In 2009, Dunlop UK established a business in China to distribute UK manufactured Dunlop branded aircraft tyres and operate a re-treading facility. In 2013, Aero Parts was appointed the Australian distributor for Dunlop UK with aircraft tyres sourced from this Chinese business. From April 2013 to March 2015, Dunlop UK continued to supply Dunlop branded aircraft tyres to Goodyear Australia. These tyres were first sent directly from the UK, then from the Chinese business and finally through Aero Parts. At the end of March 2015, Dunlop UK directed Aero Parts to not supply Goodyear Australia with Dunlop banded aircraft tyres and, since around mid-2015, Goodyear Australia has been unable to supply Dunlop branded aircraft tyres to its customers.
Even though the relevant Dunlop branded aircraft tyres sold in Australia by Goodyear Australia during the relevant non-use period (24 June 2012 to 24 June 2015) were imported from or through Dunlop UK, Nicholas J considered it was not appropriate to focus solely on the 1 January 2012 Licence Agreement between Goodyear USA and Goodyear Australia. While Goodyear USA could not have had control over the manufacturing or quality control standards of the relevant tyres sourced through Dunlop UK during this period, it was also relevant to have regard to the financial and managerial control exercised by Goodyear USA over Goodyear Australia’s business operations. The idea that Goodyear USA did not know and approve of Goodyear Australia’s importation and sale of aircraft tyres that Goodyear Australia continued to acquire through Dunlop UK was contrary to the objective facts. His Honour drew the inference that any use Goodyear Australia made of the relevant trade marks in the non-use period was a use by Goodyear Australia that Goodyear USA knew of and approved. Given that fact, and notwithstanding the terms of the Licence Agreement, his Honour was satisfied that Goodyear Australia’s use of these marks was under the control of Goodyear USA.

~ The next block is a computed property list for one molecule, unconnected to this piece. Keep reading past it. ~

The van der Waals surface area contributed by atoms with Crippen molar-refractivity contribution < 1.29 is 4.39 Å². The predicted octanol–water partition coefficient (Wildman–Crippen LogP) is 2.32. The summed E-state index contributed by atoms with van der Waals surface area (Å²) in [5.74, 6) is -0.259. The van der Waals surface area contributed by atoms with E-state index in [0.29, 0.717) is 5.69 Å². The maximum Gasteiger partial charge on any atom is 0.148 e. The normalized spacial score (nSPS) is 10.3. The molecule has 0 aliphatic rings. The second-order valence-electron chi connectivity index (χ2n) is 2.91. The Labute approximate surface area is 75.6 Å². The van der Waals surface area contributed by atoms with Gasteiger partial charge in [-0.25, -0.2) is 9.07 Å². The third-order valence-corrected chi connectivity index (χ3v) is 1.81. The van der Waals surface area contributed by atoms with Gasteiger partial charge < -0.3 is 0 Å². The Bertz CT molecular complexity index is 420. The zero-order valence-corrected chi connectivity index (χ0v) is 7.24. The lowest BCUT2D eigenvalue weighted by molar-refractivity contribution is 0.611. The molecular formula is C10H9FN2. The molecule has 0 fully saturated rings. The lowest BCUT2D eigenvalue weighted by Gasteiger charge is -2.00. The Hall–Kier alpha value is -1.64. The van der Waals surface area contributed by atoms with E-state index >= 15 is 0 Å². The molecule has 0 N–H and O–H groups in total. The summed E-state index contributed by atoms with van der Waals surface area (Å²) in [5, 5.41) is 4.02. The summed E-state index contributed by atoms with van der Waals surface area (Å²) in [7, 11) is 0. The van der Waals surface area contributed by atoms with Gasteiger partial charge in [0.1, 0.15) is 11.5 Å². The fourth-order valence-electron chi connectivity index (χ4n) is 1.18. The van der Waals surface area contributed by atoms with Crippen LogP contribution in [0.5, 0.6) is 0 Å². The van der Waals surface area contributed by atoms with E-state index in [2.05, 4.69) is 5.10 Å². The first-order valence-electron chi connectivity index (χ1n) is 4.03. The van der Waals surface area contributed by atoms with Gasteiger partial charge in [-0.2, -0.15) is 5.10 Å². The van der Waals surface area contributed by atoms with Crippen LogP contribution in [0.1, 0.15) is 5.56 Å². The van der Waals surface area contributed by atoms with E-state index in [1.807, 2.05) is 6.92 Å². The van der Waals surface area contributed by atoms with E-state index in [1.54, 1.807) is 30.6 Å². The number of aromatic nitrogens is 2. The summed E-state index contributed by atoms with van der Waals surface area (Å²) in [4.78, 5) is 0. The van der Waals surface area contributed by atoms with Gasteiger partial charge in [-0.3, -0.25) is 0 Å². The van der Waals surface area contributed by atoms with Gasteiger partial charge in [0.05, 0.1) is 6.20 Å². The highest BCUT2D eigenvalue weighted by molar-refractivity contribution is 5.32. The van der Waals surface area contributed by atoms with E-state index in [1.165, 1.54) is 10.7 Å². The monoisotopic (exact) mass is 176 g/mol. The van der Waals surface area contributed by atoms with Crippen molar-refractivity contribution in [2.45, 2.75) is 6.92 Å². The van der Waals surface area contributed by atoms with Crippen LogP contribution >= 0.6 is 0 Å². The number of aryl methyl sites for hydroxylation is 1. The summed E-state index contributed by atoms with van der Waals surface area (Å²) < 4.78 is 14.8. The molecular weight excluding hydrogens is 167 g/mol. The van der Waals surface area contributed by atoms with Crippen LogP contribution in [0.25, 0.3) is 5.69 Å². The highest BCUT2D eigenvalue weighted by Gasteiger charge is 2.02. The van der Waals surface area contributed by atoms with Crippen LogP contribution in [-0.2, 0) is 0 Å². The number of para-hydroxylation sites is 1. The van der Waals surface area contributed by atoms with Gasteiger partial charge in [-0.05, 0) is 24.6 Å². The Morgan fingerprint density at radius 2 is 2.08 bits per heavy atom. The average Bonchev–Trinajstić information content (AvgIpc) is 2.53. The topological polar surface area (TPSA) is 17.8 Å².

However, Nicholas J had greater difficulty with the issue as to whether the use by Goodyear Australia was trade mark use, namely that it distinguishes the goods of the registered owner and indicates a connection in the course of trade between the registered owner and the relevant goods. His Honour considered that, by importing and selling new Dunlop branded aircraft tyres, Goodyear Australia was using the DUNLOP and Flying D Logo marks as trade marks. However, different considerations applied to the re-treading service which were provided through Goodyear Thailand. His Honour took the view that the Dunlop/Flying D marks that appear on the re-treaded tyres are not used by Goodyear Australia, Goodyear Thailand or Goodyear USA to indicate any relevant trade connexion between any of those companies and the re-treading services provided by Goodyear Australia and Goodyear Thailand. Reliance was also placed on use of the following branding on invoices and dockets relating to the re-treading services:
However, Nicholas J considered this was use of a composite mark and not independent use of the DUNLOP word mark or the Flying D Logo mark. Further, use of this composite mark could not be relied upon to substantiate use of any of the registered DUNLOP and/or Flying D Logo marks with additions or alterations not substantially affecting their identity due to the presence of the Goodyear name.
Nicholas J then considered with Goodyear USA had made out a case for an exercise of discretion, but his Honour did not think it would be reasonable to not order the removal of the relevant registered marks in so far as they relate to aircraft tyre re-treading services.